Salsa de Tomitillo con Pasilla de Oaxaca

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Taking the chile paste we made the other day, now it’s time to make a salsa. This is essentially the Diana Kennedy recipe for Salsa Cruda but we add the passila de Oaxaca instead of serranos (or as I have been substituting, a chile de agaua). The character of the smoked pasillas is so dominate and so flavorful, the salsa needs to be named after them.

Salsa de Tomitillo con Pasilla de Oaxaca

Makes about 2 cups (500ml)

18 medium tomatillos , husked
5 chiles pasilla de Oaxaca, cleaned, seeded, toasted, and made into a smooth paste
4 large garlic clove chopped
1 cup loosely packed roughly chopped cilantro
Salt to taste.

Put the tomatillos into a small pan. barely covered with water, bring to a simmer, and simmer until soft but not falling apart – they will become a washed-out green color – about ten minutes. Drain and reserve a little of the cooking liquid. Put 1/4 cup of the cooking water into a blender with the chiles, cilantro, and garlic and blend until smooth. Gradually add the cooked tomatillos and blend briefly after each addition. the sauce should have a slightly rough-tectured appearance. Add salt. The salsa will thicken as it stands and may need to be diluted with a little more water

Now my salsa is fruity and tart and smokey and surprisingly not killer hot. It has bite and a long lingering burn, that is very tolerable and probably not up to real chile head standards. Zarela Martinez has a recipe for a Salsa de Chile Pasilla de Oaxaca which uses red tomatoes and is sweet and is nice and hot because you do not seed the chile.

Salsa de Chile Pasilla

Makes about 2 cups

3 medium-small ripe tomatoes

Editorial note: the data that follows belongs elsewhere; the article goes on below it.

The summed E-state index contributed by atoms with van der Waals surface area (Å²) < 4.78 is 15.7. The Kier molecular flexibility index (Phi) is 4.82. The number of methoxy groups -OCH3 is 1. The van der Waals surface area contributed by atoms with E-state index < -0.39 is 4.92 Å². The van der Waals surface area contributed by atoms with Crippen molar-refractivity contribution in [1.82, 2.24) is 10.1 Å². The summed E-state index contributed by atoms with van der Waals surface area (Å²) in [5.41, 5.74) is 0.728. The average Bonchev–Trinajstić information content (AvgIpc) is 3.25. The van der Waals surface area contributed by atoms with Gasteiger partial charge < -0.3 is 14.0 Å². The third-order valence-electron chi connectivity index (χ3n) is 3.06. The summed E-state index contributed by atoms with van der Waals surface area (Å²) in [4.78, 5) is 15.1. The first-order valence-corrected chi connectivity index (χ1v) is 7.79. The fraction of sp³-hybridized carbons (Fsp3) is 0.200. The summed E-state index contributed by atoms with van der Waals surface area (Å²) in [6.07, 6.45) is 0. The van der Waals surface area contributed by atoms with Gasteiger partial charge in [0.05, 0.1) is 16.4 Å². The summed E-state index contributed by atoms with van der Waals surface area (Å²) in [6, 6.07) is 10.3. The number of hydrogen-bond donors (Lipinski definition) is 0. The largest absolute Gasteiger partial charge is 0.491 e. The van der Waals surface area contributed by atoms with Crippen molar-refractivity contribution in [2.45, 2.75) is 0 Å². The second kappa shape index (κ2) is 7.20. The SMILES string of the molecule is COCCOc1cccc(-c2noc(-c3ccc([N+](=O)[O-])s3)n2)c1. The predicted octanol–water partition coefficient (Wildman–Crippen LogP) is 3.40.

1 pasilla de Oaxaca
1/2 small onion, coarsely chopped
1 garlic clove
1 teaspoon dried Oaxacan oregano
1/2 teaspoon salt, or to taste

Place the tomatoes and chile in a small saucepan, cover with water and bring to a boil over high heat. Reduce the heat to low and cook, uncovered, for 15 minutes. Drain and let sit until cool enough to handle. Peel the tomatoes and remove the stem from the chile.

Place the tomatoes and the chile in a blender with the onion, garlic, and oregano. Process until smooth. Season with salt to taste.

But when it came time for me to make the salsa I deviated a bit because of the suberb quality of the Huayapam tomatoes and my liking of garlic over onion.

Salsa Rojo de Chile Pasilla de Oaxaca

Makes about 2 cups

4 ripe Roma tomatoes
2 pasilla de Oaxaca
1/4 small onion, coarsely chopped
3 garlic cloves, smashed
1 teaspoon dried Oaxacan oregano
1/2 teaspoon salt, or to taste

Proceed pretty much as before although I stemed the chiles before boiling. I also trimmed out the green point of the tomatoes while peeling them. This is still not atomic level hot and the addition of a chile de arbol might be called for. Just adding more pasilla de Oaxaca would spice it up but would also unbalance the smoke flavor.